Creating jobs and strengthening infrastructure--that's what the American Recovery and Reinvestment Act is meant to do. I've seen it working in 90 cities in 30 states during the last 18 months, and earlier this week, while helping break ground on two new projects, I saw it working in the state of Washington.
And if that infrastructure takes trucks off local roads, improves safety, unblocks freight congestion, leaves room for future high-occupancy transit, adds park-and-ride transit connections, and allows a bicycle-pedestrian trail connecting one community with others? Then that's yet another measure of the Recovery Act's effectiveness.
That's exactly what the North Spokane Corridor does. The completed six-lane North Side Freeway with interchanges for US 2 and US 395 will remove freight traffic from local streets and improve traffic flow dramatically. Eventually, the corridor will connect to I-90.
We may be talking about only 3.7 miles of southbound freeway lanes, but those few miles will make a world of difference. Spokane has waited more than 60 years to get this project rolling, and they would still be waiting if not for $35 million in Recovery Act money from our TIGER program.
In Seattle, I helped break ground on the Mercer Corridor, a $160.7 million project supported by $30 million in TIGER money from the Recovery Act.
The current one-way corridor is full of twists and turns, so much so that the 80,000 vehicles traveling the route each day are constantly stuck in bottlenecks. The project will create a two-way, six-lane urban boulevard with new sidewalks, improved transit connections, and bike lanes.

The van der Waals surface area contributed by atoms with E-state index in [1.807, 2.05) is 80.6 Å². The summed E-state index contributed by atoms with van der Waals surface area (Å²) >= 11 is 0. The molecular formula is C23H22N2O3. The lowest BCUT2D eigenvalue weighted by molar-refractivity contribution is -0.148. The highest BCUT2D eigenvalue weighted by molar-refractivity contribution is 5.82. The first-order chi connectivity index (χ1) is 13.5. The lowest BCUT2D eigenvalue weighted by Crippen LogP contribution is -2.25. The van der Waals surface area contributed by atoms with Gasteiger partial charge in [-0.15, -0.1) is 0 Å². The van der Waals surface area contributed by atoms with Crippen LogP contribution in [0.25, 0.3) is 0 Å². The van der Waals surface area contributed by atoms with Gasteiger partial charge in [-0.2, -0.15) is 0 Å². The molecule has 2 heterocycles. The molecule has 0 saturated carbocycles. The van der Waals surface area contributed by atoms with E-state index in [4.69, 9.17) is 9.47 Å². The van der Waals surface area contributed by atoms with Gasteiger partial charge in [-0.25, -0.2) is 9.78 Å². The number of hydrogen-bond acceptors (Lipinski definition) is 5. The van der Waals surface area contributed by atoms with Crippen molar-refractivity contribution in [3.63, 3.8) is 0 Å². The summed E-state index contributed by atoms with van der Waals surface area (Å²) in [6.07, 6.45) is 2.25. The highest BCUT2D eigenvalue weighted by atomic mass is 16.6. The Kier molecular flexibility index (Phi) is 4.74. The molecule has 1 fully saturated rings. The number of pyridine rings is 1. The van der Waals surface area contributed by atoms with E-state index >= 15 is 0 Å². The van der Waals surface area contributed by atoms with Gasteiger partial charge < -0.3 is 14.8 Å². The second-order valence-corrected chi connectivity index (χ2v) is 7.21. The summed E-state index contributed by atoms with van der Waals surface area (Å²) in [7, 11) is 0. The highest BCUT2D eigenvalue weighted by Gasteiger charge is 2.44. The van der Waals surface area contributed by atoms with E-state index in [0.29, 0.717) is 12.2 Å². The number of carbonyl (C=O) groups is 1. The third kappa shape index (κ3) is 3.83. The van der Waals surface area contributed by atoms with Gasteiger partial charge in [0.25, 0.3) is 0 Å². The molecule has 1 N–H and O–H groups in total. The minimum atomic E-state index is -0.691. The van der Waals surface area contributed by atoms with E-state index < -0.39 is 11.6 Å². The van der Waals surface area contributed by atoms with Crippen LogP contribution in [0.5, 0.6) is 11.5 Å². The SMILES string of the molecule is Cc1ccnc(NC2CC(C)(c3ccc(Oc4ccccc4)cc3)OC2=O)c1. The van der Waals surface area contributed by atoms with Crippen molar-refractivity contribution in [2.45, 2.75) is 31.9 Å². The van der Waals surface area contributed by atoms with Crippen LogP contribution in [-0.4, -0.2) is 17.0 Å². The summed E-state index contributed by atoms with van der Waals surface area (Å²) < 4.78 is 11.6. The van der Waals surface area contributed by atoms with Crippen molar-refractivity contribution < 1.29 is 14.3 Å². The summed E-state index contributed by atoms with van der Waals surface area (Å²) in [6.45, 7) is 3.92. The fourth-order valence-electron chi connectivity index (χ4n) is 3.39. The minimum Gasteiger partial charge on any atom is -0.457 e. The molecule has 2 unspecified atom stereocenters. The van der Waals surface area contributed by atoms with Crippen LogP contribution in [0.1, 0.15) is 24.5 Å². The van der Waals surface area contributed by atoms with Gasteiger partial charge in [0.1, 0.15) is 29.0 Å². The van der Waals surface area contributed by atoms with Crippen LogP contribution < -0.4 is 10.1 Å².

According to the Post-Intelligencer, an estimated 1,200 jobs are expected during the life of the project.
As US Senator Patty Murray said, "For those folks out there who are saying that the economic stimulus and
the work we've done hasn't created jobs, ask anyone here in a hard hat
what it means to them to be able to get a paycheck because of projects
just like this."
Unblocking the 40-year-old "Mercer Mess" is critical to the growing South Lake Union neighborhood, where businesses have been relocating and new housing has been built.
“Rebuilding the Mercer Corridor will provide both short and long term benefits to our economy by directly creating construction jobs, improving port and highway access, and significantly reducing commute time in an area that hosts some of the region’s most vital employers,” Senator Murray said.
Because of the Recovery Act, people in Spokane and Seattle will be able to get where they need to go--whether by car, transit, bike or walking--more quickly. Goods produced in the state of Washington will be able to get to market more efficiently. And construction workers will be on the job right away.